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Why the 1918 Flu Became 'America's Forgotten Pandemic'

July 7, 2020 in History

By Becky Little

After the deadly pandemic was over, no one really wanted to talk about it—and besides, there was so much else going on.

The , he barely mentioned this important historical event.

“I am not going into the history of the influenza epidemic,” he wrote. “It encircled the world, visited the remotest corners, taking toll of the most robust, sparing neither soldier nor civilian, and flaunting its red flag in the face of science.”

Before 1918, Vaughan and many other doctors were extremely optimistic about their ability to combat disease. Although infectious diseases still accounted for a larger percentage of deaths in the United States than they do today, advances in medicine and sanitation had made doctors and scientists confident that they could one day largely eliminate the threat of these diseases.

The flu pandemic changed all that. “It was, for [Vaughan], a really traumatic event that made him question his profession and what he thought he had known about the possibilities of modern medicine,” says Nancy Bristow, chair of the history department at the University of Puget Sound and author of American Pandemic: The Lost Worlds of the 1918 Influenza Epidemic.

The 1918 flu is conspicuously absent from other doctors’ books, too. Hans Zinsser, who worked for the Army Medical Department during the pandemic, didn’t discuss it in Rats, Lice and History, his 1935 book about the role of disease in history.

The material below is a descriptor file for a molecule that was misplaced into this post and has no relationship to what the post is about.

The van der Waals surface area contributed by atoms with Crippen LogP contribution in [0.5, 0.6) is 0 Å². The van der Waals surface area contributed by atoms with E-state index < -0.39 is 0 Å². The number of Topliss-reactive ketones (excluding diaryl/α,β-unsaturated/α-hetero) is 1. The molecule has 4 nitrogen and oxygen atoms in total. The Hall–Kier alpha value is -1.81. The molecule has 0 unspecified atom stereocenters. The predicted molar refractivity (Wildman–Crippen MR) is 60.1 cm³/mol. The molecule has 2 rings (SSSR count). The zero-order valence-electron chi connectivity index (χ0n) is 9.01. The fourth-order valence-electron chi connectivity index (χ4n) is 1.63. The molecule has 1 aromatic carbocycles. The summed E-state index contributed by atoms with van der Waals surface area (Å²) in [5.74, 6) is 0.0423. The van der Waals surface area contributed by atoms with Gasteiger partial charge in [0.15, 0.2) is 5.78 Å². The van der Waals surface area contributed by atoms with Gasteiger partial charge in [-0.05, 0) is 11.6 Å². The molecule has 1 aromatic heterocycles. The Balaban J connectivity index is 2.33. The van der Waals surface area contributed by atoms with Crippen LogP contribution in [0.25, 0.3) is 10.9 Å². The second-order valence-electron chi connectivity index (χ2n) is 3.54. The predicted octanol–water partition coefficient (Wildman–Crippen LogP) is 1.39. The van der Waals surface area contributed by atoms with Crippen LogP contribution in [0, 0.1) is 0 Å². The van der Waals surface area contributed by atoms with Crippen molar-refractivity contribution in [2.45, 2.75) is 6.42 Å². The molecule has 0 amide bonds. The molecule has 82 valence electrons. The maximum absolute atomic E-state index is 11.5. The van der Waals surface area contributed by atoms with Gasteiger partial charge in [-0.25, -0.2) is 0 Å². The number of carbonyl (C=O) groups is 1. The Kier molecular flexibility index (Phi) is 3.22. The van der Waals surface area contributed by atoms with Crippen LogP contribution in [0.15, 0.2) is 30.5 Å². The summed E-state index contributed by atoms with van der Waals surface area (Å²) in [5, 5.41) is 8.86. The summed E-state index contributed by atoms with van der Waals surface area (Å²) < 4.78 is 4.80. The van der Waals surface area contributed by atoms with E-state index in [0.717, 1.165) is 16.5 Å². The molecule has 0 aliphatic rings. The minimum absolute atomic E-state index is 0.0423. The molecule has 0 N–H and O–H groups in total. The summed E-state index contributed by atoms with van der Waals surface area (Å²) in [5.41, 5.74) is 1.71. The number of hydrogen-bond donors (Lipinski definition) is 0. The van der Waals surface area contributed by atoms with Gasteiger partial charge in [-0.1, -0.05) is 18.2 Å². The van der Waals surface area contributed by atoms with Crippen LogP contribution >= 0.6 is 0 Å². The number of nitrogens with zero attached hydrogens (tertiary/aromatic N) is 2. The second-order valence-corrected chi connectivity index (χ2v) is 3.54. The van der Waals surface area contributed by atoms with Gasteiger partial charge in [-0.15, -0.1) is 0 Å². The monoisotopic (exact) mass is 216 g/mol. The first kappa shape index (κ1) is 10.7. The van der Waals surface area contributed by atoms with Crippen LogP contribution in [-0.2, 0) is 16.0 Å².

“One of the reasons I think that we didn’t talk about the flu for 100 years was that these guys weren’t talking about it,” says Carol R. Byerly, author of Fever of War: The Influenza Epidemic in the U.S. Army during World War I. “They would say, ‘we really didn’t have much infectious disease, except for the flu;’ and ‘our camp did very well, except for that flu epidemic.’”

READ MORE: Why the Second Wave of the 1918 Spanish Flu Was So Deadly

The Spanish Flu Was Deadlier Than WWI (TV-PG; 5:42)

Few Personal Stories Were Published

It wasn’t just doctors. No one really wanted to talk or write about what it was like to live through the flu. Newspaper articles about the pandemic didn’t usually describe the personal stories of those who died or survived, says J. Alex Navarro, assistant director of the Center for the History of Medicine at the University of Michigan and one of the editors-in-chief of The American Influenza Epidemic of 1918-1919: A Digital …read more


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